Reuters footage showed dozens of protesters at the scene on Monday, addressing someone identified as a company representative.
But shareholders have been cautious for months: Shares have lost 80% of their value this year.
Last week, Fitch and Moody's Investors Services downgraded Evergrande's credit ratings, citing its liquidity problems.
"We consider a default of some kind to be probable," Fitch wrote in a note Tuesday.
The situation could scare investors in China generally, at a time when they are already reeling from Beijing's crackdown on private sector companies, particularly in the tech sector.
"In our view, how Evergrande's credit stresses will be resolved will boost market sentiment," Goldman Sachs analysts wrote, referring to the credit market and the broader economy.
They added that the Chinese bond market could be affected and a loss of confidence could "spread to the real estate sector in general."
Wall Street appears to be more optimistic about the risks of contagion abroad.
"I don't think the Evergrande collapse and the financial woes of Chinese real estate companies in general will have an impact on the US economy or markets," Mark Zandi, chief economist at Moody's Analytics, told CNN Business.
What could happen next?
Analysts expect the Chinese government to intervene to limit the consequences if Evergrande defaults.
And the authorities are clearly watching closely, as they try to project calm.
On Wednesday, Fu Linghui, a spokesman for China's National Bureau of Statistics, acknowledged the difficulties of "some large real estate companies," according to state media.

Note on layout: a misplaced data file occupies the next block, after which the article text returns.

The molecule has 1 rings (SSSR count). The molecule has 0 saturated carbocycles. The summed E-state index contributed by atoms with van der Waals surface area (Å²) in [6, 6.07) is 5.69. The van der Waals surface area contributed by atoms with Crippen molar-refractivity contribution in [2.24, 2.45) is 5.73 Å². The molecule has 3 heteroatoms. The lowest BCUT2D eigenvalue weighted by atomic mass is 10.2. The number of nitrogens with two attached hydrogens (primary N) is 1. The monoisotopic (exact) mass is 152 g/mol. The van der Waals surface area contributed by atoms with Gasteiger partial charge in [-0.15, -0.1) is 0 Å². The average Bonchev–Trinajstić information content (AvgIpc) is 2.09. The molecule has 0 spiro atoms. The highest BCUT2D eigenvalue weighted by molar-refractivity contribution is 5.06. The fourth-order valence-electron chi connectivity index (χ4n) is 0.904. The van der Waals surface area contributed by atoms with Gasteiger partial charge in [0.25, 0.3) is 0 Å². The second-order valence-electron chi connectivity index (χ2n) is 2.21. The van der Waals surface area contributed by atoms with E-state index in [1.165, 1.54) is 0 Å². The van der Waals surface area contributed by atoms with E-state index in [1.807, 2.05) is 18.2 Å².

Without naming Evergrande directly, Fu said that China's real estate market has been stable this year, but it is necessary to look at the impact of recent events "on the development of the entire industry."
Williams of Capital Economics predicts that the country's central bank would "step in with liquidity support" if fears of a major default intensify.
The authorities are said to be taking action.
On Tuesday, Bloomberg cited anonymous sources who said regulators had hired the international law firm King & Wood Mallesons, among other advisers, to examine the conglomerate's finances.
King & Wood Mallesons declined to comment.
According to the report, officials in Evergrande's hometown Guangdong province have already rejected a ransom request from its founder.
Guangdong and Evergrande authorities did not respond to a request for comment.
But some suggest that it may already be too late to save the company.
The Chinese media has widely described Evergrande's financial problems as "a huge black hole", implying that no amount of money can solve the problem.
"Ultimately, we expect the government to intervene in the Evergrande case as it will not allow the company's defaults to spread to the banking system," Bekink said.
"The impacts of a large Evergrande default would be remarkable," he warned.
- Kristie Lu Stout, Julia Horowitz, Laura He, and CNN's Beijing office contributed to this report.